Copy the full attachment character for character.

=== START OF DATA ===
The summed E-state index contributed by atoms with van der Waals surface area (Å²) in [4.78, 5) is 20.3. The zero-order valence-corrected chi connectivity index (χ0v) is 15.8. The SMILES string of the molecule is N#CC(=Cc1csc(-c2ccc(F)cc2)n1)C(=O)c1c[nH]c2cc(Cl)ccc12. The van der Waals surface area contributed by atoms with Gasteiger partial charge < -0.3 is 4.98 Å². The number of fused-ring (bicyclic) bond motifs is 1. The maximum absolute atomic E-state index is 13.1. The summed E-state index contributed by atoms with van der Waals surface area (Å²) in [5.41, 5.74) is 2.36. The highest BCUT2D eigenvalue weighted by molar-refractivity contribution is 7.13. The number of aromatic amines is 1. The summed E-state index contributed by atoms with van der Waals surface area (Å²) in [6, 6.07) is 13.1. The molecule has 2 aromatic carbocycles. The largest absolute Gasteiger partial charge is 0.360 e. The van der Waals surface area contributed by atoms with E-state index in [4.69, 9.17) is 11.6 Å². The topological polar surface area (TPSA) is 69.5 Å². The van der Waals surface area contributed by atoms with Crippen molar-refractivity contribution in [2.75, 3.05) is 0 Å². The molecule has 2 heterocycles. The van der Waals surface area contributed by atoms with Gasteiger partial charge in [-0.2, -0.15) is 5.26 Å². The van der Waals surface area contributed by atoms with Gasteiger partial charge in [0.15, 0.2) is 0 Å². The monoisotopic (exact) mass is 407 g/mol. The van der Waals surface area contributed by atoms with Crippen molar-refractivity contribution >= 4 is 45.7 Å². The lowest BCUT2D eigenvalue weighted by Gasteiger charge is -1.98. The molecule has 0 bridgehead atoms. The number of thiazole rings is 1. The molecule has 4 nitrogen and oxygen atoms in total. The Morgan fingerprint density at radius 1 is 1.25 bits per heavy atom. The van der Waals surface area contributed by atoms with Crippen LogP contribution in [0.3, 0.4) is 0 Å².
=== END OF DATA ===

The summed E-state index contributed by atoms with van der Waals surface area (Å²) in [4.78, 5) is 20.3. The zero-order valence-corrected chi connectivity index (χ0v) is 15.8. The SMILES string of the molecule is N#CC(=Cc1csc(-c2ccc(F)cc2)n1)C(=O)c1c[nH]c2cc(Cl)ccc12. The van der Waals surface area contributed by atoms with Gasteiger partial charge < -0.3 is 4.98 Å². The number of fused-ring (bicyclic) bond motifs is 1. The maximum absolute atomic E-state index is 13.1. The summed E-state index contributed by atoms with van der Waals surface area (Å²) in [5.41, 5.74) is 2.36. The highest BCUT2D eigenvalue weighted by molar-refractivity contribution is 7.13. The number of aromatic amines is 1. The summed E-state index contributed by atoms with van der Waals surface area (Å²) in [6, 6.07) is 13.1. The molecule has 2 aromatic carbocycles. The largest absolute Gasteiger partial charge is 0.360 e. The van der Waals surface area contributed by atoms with E-state index in [4.69, 9.17) is 11.6 Å². The topological polar surface area (TPSA) is 69.5 Å². The van der Waals surface area contributed by atoms with Crippen molar-refractivity contribution in [2.75, 3.05) is 0 Å². The molecule has 2 heterocycles. The van der Waals surface area contributed by atoms with Gasteiger partial charge in [-0.2, -0.15) is 5.26 Å². The van der Waals surface area contributed by atoms with Gasteiger partial charge in [0.15, 0.2) is 0 Å². The monoisotopic (exact) mass is 407 g/mol. The van der Waals surface area contributed by atoms with Crippen molar-refractivity contribution >= 4 is 45.7 Å². The lowest BCUT2D eigenvalue weighted by Gasteiger charge is -1.98. The molecule has 0 bridgehead atoms. The number of thiazole rings is 1. The molecule has 4 nitrogen and oxygen atoms in total. The Morgan fingerprint density at radius 1 is 1.25 bits per heavy atom. The van der Waals surface area contributed by atoms with Crippen LogP contribution in [0.3, 0.4) is 0 Å².